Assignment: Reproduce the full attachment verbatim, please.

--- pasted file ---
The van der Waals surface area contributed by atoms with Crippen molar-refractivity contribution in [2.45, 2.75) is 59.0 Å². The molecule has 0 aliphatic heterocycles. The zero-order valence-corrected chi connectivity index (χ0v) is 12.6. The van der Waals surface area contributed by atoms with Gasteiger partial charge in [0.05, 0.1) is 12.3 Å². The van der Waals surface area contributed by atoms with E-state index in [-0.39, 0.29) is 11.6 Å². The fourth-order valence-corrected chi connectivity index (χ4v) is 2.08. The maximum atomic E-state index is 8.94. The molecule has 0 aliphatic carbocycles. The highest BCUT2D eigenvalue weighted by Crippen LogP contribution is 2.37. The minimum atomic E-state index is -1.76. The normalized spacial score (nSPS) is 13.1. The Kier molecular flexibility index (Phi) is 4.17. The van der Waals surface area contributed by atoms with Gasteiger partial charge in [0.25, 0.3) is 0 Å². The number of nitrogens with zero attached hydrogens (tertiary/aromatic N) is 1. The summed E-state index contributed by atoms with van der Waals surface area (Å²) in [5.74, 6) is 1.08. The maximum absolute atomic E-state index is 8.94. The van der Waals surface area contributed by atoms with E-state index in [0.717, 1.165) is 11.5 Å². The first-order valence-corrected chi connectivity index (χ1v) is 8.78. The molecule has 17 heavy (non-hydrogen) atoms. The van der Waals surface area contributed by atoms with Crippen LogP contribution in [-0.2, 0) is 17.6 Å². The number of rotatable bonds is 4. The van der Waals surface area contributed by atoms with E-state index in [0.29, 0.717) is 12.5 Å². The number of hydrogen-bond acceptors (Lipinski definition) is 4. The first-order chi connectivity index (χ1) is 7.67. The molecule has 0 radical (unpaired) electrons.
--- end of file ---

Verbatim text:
The van der Waals surface area contributed by atoms with Crippen molar-refractivity contribution in [2.45, 2.75) is 59.0 Å². The molecule has 0 aliphatic heterocycles. The zero-order valence-corrected chi connectivity index (χ0v) is 12.6. The van der Waals surface area contributed by atoms with Gasteiger partial charge in [0.05, 0.1) is 12.3 Å². The van der Waals surface area contributed by atoms with E-state index in [-0.39, 0.29) is 11.6 Å². The fourth-order valence-corrected chi connectivity index (χ4v) is 2.08. The maximum atomic E-state index is 8.94. The molecule has 0 aliphatic carbocycles. The highest BCUT2D eigenvalue weighted by Crippen LogP contribution is 2.37. The minimum atomic E-state index is -1.76. The normalized spacial score (nSPS) is 13.1. The Kier molecular flexibility index (Phi) is 4.17. The van der Waals surface area contributed by atoms with Gasteiger partial charge in [0.25, 0.3) is 0 Å². The number of nitrogens with zero attached hydrogens (tertiary/aromatic N) is 1. The summed E-state index contributed by atoms with van der Waals surface area (Å²) in [5.74, 6) is 1.08. The maximum absolute atomic E-state index is 8.94. The van der Waals surface area contributed by atoms with E-state index in [0.717, 1.165) is 11.5 Å². The first-order valence-corrected chi connectivity index (χ1v) is 8.78. The molecule has 17 heavy (non-hydrogen) atoms. The van der Waals surface area contributed by atoms with Crippen LogP contribution in [-0.2, 0) is 17.6 Å². The number of rotatable bonds is 4. The van der Waals surface area contributed by atoms with E-state index in [0.29, 0.717) is 12.5 Å². The number of hydrogen-bond acceptors (Lipinski definition) is 4. The first-order chi connectivity index (χ1) is 7.67. The molecule has 0 radical (unpaired) electrons.